Cats are usually pretty easygoing.
They’re usually relatively self-sufficient, making them a great choice for pet parents that find themselves at work during the day.
Even still, we often find ourselves feeling guilty for leaving our furry friends to fend for themselves in a lonely house. After all, they can’t nap the entire time, right?
Here are a few great ways to help your indoor cat stay occupied while you’re away.
Like us humans, our pets can find comfort in music. If you find that your cat responds to certain styles of music, set up a playlist that will play quietly while you’re away. If in doubt on style, you can’t ever go wrong with classical.
Stick with soft, soothing music featuring piano and strings, rather than instruments like trumpets and drums that could get your cat amped up. Soothing meditation music is also a great choice.
Sometimes, cats just need to use a little brain power — and if your cat is into treats and snacks, a food puzzle toy is a great way to keep them occupied. Essentially, these puzzles have small pieces of food or treats, and they’re only released after your cat figures out the right way to operate the toy. It stimulates their brain and keeps them active.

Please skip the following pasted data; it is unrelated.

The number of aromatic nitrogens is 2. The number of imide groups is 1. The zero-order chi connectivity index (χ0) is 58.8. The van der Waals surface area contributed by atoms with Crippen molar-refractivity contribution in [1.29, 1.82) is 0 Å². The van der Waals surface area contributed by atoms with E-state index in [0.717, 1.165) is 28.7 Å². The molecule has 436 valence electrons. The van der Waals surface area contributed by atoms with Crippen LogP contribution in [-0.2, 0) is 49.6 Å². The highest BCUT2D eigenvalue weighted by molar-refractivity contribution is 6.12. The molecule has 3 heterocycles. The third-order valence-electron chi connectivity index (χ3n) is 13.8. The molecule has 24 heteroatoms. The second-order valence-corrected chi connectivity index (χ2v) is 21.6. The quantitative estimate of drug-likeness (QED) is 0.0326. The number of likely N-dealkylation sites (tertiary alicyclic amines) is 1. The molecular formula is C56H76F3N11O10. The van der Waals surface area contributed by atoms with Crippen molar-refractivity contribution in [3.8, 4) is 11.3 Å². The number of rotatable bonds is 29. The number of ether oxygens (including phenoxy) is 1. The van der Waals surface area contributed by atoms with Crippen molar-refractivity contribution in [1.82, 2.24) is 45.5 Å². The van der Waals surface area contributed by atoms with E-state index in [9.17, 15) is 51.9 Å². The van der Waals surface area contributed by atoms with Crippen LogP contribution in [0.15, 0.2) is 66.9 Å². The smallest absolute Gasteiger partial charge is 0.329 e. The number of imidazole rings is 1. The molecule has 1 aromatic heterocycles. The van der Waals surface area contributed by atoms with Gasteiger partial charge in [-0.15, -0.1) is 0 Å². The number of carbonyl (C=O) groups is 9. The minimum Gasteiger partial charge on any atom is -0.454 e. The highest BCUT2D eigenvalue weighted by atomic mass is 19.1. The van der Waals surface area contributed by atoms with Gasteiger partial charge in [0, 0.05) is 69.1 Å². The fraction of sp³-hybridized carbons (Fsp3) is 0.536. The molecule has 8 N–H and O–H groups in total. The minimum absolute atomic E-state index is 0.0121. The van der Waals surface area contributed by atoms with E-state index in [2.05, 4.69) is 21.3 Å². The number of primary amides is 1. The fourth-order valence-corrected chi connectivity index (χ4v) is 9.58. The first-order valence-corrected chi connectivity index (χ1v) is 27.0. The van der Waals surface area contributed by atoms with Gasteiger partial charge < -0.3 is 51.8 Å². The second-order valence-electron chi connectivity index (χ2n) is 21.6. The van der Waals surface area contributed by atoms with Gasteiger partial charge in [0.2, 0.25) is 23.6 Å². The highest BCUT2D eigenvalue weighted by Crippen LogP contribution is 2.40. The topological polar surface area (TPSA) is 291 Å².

You can buy these toys, or you can even DIY them easily out of toilet paper rolls, plastic food storage containers, cardboard boxes, or even water bottles.
Cats sleep a lot — an average of 15 hours a day — but that doesn’t mean they don’t need entertainment to keep them busy. Set up cat scratchers or a cat tree made for climbing and claw exercises. Have plenty of toys available, and if your cat enjoys catnip, give them a little sprinkle.
Of course, cats enjoy other entertainment, too. Set up a bird feeder outside a window to provide hours of entertainment, or set up a window perch in a window that overlooks the yard.
Is your cat an only child? If so, you might want to consider getting them a feline brother or sister to hang out with. Keep in mind that integrating a new cat can sometimes be challenging. While some cats are perfectly fine and happy with a new feline friend, other cats might be less reluctant to share their space — particularly older cats that are used to being the sole ruler of the household.
Even still, if you’re up for the challenge, it could prove to be worth the effort. When two cats get along together, play time is even more fun.